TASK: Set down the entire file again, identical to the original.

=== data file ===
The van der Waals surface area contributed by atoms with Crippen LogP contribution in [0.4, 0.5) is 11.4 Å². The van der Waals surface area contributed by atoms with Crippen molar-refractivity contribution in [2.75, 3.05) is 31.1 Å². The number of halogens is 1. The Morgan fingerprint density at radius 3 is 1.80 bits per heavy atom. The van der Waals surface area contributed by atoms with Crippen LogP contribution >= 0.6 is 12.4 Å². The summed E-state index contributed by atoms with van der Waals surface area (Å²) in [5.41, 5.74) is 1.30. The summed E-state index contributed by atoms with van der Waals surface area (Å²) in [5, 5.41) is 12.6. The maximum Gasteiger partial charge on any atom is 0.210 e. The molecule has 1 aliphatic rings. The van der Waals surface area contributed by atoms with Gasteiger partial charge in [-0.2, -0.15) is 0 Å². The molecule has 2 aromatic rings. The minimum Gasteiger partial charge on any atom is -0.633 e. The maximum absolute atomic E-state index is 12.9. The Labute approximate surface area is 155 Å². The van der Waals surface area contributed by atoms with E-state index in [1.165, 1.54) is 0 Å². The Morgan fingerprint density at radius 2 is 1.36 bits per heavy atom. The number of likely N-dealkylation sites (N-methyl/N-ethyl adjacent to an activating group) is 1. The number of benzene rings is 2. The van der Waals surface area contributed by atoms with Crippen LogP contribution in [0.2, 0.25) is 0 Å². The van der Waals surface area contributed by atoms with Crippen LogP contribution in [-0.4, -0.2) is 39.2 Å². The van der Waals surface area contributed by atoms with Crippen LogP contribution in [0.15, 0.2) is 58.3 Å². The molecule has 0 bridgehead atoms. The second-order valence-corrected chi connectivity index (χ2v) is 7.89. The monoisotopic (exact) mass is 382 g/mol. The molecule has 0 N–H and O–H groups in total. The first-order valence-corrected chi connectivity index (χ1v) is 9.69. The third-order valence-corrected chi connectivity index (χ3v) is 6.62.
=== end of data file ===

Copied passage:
The van der Waals surface area contributed by atoms with Crippen LogP contribution in [0.4, 0.5) is 11.4 Å². The van der Waals surface area contributed by atoms with Crippen molar-refractivity contribution in [2.75, 3.05) is 31.1 Å². The number of halogens is 1. The Morgan fingerprint density at radius 3 is 1.80 bits per heavy atom. The van der Waals surface area contributed by atoms with Crippen LogP contribution >= 0.6 is 12.4 Å². The summed E-state index contributed by atoms with van der Waals surface area (Å²) in [5.41, 5.74) is 1.30. The summed E-state index contributed by atoms with van der Waals surface area (Å²) in [5, 5.41) is 12.6. The maximum Gasteiger partial charge on any atom is 0.210 e. The molecule has 1 aliphatic rings. The van der Waals surface area contributed by atoms with Gasteiger partial charge in [-0.2, -0.15) is 0 Å². The molecule has 2 aromatic rings. The minimum Gasteiger partial charge on any atom is -0.633 e. The maximum absolute atomic E-state index is 12.9. The Labute approximate surface area is 155 Å². The van der Waals surface area contributed by atoms with E-state index in [1.165, 1.54) is 0 Å². The Morgan fingerprint density at radius 2 is 1.36 bits per heavy atom. The number of likely N-dealkylation sites (N-methyl/N-ethyl adjacent to an activating group) is 1. The number of benzene rings is 2. The van der Waals surface area contributed by atoms with Crippen LogP contribution in [0.2, 0.25) is 0 Å². The van der Waals surface area contributed by atoms with Crippen LogP contribution in [-0.4, -0.2) is 39.2 Å². The van der Waals surface area contributed by atoms with Crippen LogP contribution in [0.15, 0.2) is 58.3 Å². The molecule has 0 bridgehead atoms. The second-order valence-corrected chi connectivity index (χ2v) is 7.89. The monoisotopic (exact) mass is 382 g/mol. The molecule has 0 N–H and O–H groups in total. The first-order valence-corrected chi connectivity index (χ1v) is 9.69. The third-order valence-corrected chi connectivity index (χ3v) is 6.62.